Another winner

CA KateNovember 4, 2007

Did I mention that I also am/did process the Olives from my little tree, all 3 #s of them. I couldn't get any lye so I processed part in water and part in a brine solution. The brine jar will probably be done this week, but the water one was done 2 weeks ago so I put those olives in the final brine/vinegar/herb/lemon peel/oil solution to hang out until Thanksgiving. A neighbor and I stole a taste today and are they good! Yaaaaaaaaa!

It's always such a relief when something that has taken so long to make finally does indeed come out good.

Now there is a recipe for Pear Ginger Liqueur that sounds interesting to try.

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youreit

I'm glad it all worked out, even without the lye, Westelle! The last time we were over there, I completely forgot to ask DFIL what he used this year instead of lye. And they even had the huge jars lined up in the kitchen and were adding massive amounts of garlic to most of them. I swear, I'm losing my mind. :D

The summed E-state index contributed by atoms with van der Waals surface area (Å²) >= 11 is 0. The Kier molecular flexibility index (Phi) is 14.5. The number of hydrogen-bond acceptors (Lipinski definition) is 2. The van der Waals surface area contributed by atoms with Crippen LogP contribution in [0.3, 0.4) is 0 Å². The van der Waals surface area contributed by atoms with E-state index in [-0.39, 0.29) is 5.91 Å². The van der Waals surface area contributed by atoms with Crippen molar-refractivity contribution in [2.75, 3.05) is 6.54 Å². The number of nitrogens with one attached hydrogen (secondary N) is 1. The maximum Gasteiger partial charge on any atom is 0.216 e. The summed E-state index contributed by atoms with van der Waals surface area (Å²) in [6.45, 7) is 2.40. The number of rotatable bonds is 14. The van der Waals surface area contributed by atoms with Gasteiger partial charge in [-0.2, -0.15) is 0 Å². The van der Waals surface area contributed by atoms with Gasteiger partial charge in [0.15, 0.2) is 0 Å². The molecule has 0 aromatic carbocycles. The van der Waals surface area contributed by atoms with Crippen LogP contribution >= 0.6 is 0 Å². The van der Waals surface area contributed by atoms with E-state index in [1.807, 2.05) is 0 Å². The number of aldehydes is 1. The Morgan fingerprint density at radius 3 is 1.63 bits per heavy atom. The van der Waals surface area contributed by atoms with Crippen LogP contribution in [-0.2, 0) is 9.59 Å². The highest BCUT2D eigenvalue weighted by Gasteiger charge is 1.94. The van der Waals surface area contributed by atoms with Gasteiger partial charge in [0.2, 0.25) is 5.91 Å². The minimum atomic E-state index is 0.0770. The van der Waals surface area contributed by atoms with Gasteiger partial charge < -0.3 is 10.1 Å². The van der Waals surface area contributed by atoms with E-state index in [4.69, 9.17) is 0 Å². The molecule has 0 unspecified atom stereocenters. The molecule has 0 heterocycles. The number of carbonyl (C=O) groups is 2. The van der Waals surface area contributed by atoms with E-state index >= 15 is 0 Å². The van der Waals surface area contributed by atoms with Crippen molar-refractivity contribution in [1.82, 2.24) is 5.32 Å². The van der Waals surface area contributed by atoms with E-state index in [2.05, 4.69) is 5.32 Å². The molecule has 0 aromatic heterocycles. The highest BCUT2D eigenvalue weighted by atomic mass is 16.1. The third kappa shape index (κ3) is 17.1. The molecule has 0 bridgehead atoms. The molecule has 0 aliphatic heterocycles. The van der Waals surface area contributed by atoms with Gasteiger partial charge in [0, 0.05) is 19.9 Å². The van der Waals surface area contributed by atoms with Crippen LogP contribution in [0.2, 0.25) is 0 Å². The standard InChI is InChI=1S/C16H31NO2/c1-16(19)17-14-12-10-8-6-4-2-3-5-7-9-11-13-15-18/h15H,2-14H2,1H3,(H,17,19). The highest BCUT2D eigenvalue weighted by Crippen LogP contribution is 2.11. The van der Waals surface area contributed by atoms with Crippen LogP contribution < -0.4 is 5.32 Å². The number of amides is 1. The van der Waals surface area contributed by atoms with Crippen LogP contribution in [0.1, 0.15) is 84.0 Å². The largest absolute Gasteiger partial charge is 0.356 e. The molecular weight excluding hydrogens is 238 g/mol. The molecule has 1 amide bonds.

I love the buttery/salty flavor of the plain olives, but DH prefers getting his breath all stinky with the garlic ones. LOL

Pear-anything Liqueur sounds VERY yummy! MMMMM!

Brenda

    Bookmark   November 5, 2007 at 8:47AM
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CA Kate

lpinkmountain 5b/6a border PA (My Page) on Wed, Oct 31, 07 at 21:06

Here's something that might be fun to try, from one of my favorite out of print books, "The Herbal Pantry" by Emilie Tolley.

Pear Ginger Liqueur

8 very ripe pears, about 4 cups
2 inch piece of fresh ginger root, peeled and sliced
4 cups vodka
1/2 cup white wine
-------------------------
2 cups sugar
1 cup water

Combine the pears, ginger, vodka and wine in a large jar with a tight-fitting cover. Place in a cool dark place to steep for one month.

Crush the pears slightly with a wooden spoon or potato masher and steep for another 4 days.

Strain the liquid, pressing and much juice as possible from the pears, then filter.

Boil the sugar and water together in a small saucepan until the sugar is dissolved; cool, then gradually stir into the liquer, tasting as you go. When the liqueur has reached the desired level of sweetness, bottle and age for an additional 3 weeks in a cool, dark place.

You could then probably add this to taste to warm wine. Could also probably use red wine in the recipe.

    Bookmark   November 5, 2007 at 12:48PM
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youreit

That sounds so delicious. I especially like the "tasting as you go" part. LOL By the time I got it right, I'd be thinking, Thish tashtesh great! *hiccup* :D

Brenda the Lightweight

    Bookmark   November 6, 2007 at 9:51AM
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